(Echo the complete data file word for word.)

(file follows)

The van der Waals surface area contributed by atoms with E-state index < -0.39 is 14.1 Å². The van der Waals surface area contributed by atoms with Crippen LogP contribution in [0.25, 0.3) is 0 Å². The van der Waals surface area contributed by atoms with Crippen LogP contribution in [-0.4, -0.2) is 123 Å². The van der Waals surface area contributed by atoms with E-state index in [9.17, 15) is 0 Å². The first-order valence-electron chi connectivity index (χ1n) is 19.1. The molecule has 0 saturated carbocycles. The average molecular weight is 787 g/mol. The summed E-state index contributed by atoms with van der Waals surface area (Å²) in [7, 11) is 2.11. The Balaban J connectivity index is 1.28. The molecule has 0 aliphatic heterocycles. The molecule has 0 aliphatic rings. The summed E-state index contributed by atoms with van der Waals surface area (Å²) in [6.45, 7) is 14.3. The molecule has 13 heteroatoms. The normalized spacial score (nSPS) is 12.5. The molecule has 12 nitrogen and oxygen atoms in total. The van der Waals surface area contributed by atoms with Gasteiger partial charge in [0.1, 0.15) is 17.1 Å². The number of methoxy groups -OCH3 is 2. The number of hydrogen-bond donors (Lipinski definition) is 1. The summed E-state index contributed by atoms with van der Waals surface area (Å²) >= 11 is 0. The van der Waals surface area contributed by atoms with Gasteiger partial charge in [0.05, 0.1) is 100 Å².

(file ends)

The van der Waals surface area contributed by atoms with E-state index < -0.39 is 14.1 Å². The van der Waals surface area contributed by atoms with Crippen LogP contribution in [0.25, 0.3) is 0 Å². The van der Waals surface area contributed by atoms with Crippen LogP contribution in [-0.4, -0.2) is 123 Å². The van der Waals surface area contributed by atoms with E-state index in [9.17, 15) is 0 Å². The first-order valence-electron chi connectivity index (χ1n) is 19.1. The molecule has 0 saturated carbocycles. The average molecular weight is 787 g/mol. The summed E-state index contributed by atoms with van der Waals surface area (Å²) in [7, 11) is 2.11. The Balaban J connectivity index is 1.28. The molecule has 0 aliphatic heterocycles. The molecule has 0 aliphatic rings. The summed E-state index contributed by atoms with van der Waals surface area (Å²) in [6.45, 7) is 14.3. The molecule has 13 heteroatoms. The normalized spacial score (nSPS) is 12.5. The molecule has 12 nitrogen and oxygen atoms in total. The van der Waals surface area contributed by atoms with Gasteiger partial charge in [0.1, 0.15) is 17.1 Å². The number of methoxy groups -OCH3 is 2. The number of hydrogen-bond donors (Lipinski definition) is 1. The summed E-state index contributed by atoms with van der Waals surface area (Å²) >= 11 is 0. The van der Waals surface area contributed by atoms with Gasteiger partial charge in [0.05, 0.1) is 100 Å².